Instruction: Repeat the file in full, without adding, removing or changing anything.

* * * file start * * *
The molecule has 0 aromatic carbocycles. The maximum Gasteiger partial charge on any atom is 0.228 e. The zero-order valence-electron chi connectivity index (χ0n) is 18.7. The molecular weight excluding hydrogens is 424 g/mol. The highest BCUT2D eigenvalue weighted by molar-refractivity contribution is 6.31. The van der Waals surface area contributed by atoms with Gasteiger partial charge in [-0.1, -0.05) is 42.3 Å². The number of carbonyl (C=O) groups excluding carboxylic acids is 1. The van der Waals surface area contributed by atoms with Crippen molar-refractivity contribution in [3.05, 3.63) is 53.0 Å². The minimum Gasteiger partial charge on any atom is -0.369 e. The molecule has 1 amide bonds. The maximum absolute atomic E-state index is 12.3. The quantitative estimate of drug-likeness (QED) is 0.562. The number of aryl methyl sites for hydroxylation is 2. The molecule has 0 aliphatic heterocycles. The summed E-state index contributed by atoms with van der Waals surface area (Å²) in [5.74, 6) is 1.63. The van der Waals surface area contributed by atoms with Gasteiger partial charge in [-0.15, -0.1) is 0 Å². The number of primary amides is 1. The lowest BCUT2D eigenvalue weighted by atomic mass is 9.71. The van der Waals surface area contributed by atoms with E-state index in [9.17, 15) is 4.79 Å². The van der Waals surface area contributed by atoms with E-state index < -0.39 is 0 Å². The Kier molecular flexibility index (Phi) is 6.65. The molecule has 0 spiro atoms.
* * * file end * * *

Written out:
The molecule has 0 aromatic carbocycles. The maximum Gasteiger partial charge on any atom is 0.228 e. The zero-order valence-electron chi connectivity index (χ0n) is 18.7. The molecular weight excluding hydrogens is 424 g/mol. The highest BCUT2D eigenvalue weighted by molar-refractivity contribution is 6.31. The van der Waals surface area contributed by atoms with Gasteiger partial charge in [-0.1, -0.05) is 42.3 Å². The number of carbonyl (C=O) groups excluding carboxylic acids is 1. The van der Waals surface area contributed by atoms with Crippen molar-refractivity contribution in [3.05, 3.63) is 53.0 Å². The minimum Gasteiger partial charge on any atom is -0.369 e. The molecule has 1 amide bonds. The maximum absolute atomic E-state index is 12.3. The quantitative estimate of drug-likeness (QED) is 0.562. The number of aryl methyl sites for hydroxylation is 2. The molecule has 0 aliphatic heterocycles. The summed E-state index contributed by atoms with van der Waals surface area (Å²) in [5.74, 6) is 1.63. The van der Waals surface area contributed by atoms with Gasteiger partial charge in [-0.15, -0.1) is 0 Å². The number of primary amides is 1. The lowest BCUT2D eigenvalue weighted by atomic mass is 9.71. The van der Waals surface area contributed by atoms with E-state index in [9.17, 15) is 4.79 Å². The van der Waals surface area contributed by atoms with E-state index < -0.39 is 0 Å². The Kier molecular flexibility index (Phi) is 6.65. The molecule has 0 spiro atoms.